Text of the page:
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41184 U.S. 6
Avon, CO, 81620
United States

(720) 638-6622

Growing our roots in Denver, Urban Herbs is the new standard in accessible Chinese Medicine, providing sliding-scale herbal consultations for the community and an unbeatable online Chinese herbal pharmacy for practitioners. With over 360 bulk and granular Chinese herbs for customization, two passionate practitioners, and a one-of-a-kind online formula creation system, Urban Herbs works to both support and unify its expansive network of herbalists with the ever-growing community of patients.

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Read up on the benefits of Chinese Medicine here at the blog!

 

Herbs That You're Not Using

Urban Herbs

In this series of blog posts we will highlight some of the herbs that we carry that are infrequently used.  Take a few minutes to review the herbs and see if you can find an appropriate place for them in some of your formulas!  Happy herbing!

Chi Xiao Dou:  Adzuki bean.  Used to drain damp, this herb is sweet, sour and neutral and goes to the Heart and Small Intestine.  Can promote urination and reduce edema, alleviate urinary difficulty and leg qi swelling.  This herb directs downward.  Chi Xiao Dou can also be used to facilitate the resolution of dampness and heat for mild cases of jaundice due to damp heat and is helpful with dispersing blood stasis, reducing swelling and reducing fire toxicity.  Also good as food therapy for patients!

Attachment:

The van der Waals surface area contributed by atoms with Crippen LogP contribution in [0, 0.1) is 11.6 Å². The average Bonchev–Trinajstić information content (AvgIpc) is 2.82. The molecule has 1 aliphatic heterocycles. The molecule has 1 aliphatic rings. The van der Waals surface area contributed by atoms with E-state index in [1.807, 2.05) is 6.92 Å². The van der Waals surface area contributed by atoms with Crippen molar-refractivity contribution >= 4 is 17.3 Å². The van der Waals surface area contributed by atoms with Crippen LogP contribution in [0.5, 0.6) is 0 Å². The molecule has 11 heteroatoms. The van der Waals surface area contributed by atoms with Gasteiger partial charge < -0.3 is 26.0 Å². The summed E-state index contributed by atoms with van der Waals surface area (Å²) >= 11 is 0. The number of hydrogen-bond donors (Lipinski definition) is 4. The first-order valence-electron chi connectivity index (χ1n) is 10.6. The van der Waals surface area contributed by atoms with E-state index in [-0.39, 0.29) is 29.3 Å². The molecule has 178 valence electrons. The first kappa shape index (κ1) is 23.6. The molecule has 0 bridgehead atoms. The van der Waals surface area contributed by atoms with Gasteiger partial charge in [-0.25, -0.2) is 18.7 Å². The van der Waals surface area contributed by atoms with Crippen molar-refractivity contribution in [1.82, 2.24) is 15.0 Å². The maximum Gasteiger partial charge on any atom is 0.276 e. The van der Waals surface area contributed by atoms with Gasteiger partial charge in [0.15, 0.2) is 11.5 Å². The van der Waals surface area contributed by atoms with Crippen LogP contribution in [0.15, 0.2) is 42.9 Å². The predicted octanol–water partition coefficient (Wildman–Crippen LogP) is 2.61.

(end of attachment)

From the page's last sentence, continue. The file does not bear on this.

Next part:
Chi Xiao Dou and Dang Gui can be used together to resolve toxicity, harmonize the blood, and expel pus, and is commonly used for intestinal wind due to damp heat.

 

Luo Shi Teng: Used to dispel Wind-Dampness; this herb is bitter and slightly cold and goes to the liver.  The main functions include dispelling wind damp and unblocking the collaterals for [hot] painful obstruction and for spasms of the sinews.  This herb can be used to cool the blood and reduce swellings for hot painful abscesses and other toxic sores or for painful obstruction of the throat. 

Use with Pu Gong Ying for deep rooted sores and abscesses. 

Use with Jie Geng and She Gan for pain and swelling of the throat. 

 

Wa Leng Zi:  Regulates the blood; this herb is salty and neutral and goes to the Liver, Spleen and Lungs.  The main functions of this herb are to invigorate the blood, dissolve phlegm and dissipate nodules.  Often used for abdominal masses involving blood stasis, stagnant qi, or accumulation of phlegm (also useful for scrofula or goiters).  This herb can also absorb acid and alleviate chronic pain in the stomach. 

Use with Hai Piao Xiao and Chen Pi for epigastric pain accompanied with acid regurgitation. 

Use with Xiang Fu and Tao Ren for dysmenorrhea from qi stagnation and blood stasis.

 

Ci Shi:  Used to calm the Shen, this herb is acrid, cold and salty and goes to the Kidneys and Liver.  Ci Shi is used to anchor and calm the spirit for patterns involving restlessness, palpitations, insomnia or tremors.  Often used for Kidney xu leading to upward blazing of Liver fire harassing the heart; can also be used for dizziness or vertigo for patients with a similar pattern.  This herb also nourishes the Kidneys to aid in grasping the qi and thus can be used for asthma. 

Use with Dang Gui, Shu Di, and Suan Zao Ren for patients with anemia, palpitations and insomnia.